More warnings have been issued by UK Steel concerning the safety implications of using Chinese steel.

“Some imported steel plates and sections from China are being supplied into the UK market which are not fully compliant with the requirements of the relevant standard,” said Ian Rodgers, director of UK Steel.

According to Rodgers, it is imperative that structural steel plates and sections with elevated alloy levels are treated with great care and, where possible, avoided totally.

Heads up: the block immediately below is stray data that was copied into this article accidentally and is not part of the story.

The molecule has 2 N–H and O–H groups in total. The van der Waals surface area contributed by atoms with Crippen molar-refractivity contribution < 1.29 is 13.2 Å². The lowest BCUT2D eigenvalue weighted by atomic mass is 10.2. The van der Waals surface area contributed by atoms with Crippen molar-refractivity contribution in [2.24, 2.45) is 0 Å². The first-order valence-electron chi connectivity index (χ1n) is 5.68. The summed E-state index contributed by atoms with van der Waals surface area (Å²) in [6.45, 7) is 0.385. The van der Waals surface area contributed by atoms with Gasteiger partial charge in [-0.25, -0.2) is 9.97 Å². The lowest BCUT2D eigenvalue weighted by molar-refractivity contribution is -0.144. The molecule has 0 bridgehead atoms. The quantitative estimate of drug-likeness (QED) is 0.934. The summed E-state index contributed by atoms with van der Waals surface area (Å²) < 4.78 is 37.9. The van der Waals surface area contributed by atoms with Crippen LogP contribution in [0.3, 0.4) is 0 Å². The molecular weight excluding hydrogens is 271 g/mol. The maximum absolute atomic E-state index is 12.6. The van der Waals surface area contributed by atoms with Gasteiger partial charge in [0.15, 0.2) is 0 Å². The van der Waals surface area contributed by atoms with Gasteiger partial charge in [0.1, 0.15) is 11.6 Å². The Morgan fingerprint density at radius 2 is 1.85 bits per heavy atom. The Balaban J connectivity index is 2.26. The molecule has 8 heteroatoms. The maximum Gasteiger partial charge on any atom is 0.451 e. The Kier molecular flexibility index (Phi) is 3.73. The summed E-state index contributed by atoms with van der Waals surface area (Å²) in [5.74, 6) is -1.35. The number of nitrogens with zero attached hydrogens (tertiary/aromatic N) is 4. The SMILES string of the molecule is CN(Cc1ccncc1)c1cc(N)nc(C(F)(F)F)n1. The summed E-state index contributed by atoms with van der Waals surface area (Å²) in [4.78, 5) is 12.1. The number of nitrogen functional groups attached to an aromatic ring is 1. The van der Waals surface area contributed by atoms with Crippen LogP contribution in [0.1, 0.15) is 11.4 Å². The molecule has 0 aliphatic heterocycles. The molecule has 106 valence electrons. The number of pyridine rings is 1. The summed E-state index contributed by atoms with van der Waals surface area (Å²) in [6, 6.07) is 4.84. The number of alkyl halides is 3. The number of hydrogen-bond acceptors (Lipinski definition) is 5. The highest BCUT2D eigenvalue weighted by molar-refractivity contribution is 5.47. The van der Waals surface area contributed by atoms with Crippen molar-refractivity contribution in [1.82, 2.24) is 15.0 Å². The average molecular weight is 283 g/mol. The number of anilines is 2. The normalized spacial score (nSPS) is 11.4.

Rodgers advised customers to check the alloy content of any structural steel from China before processing it as the EU specification for structural steel clearly states that it applies only to non-alloy steels.

UK Steel argues that a ‘non-alloy’ must comply with strict limits on the quantity of other metallic elements it contains and this to ensure that the steel is readily weldable without any special welding parameters being applied.

Chinese steel with elevated levels of boron and chromium have been arriving on UK soil because, up until recently, Chinese producers have been offered tax rebates by the Chinese government if they add these elements to their steel so qualifying it as an ‘alloy’.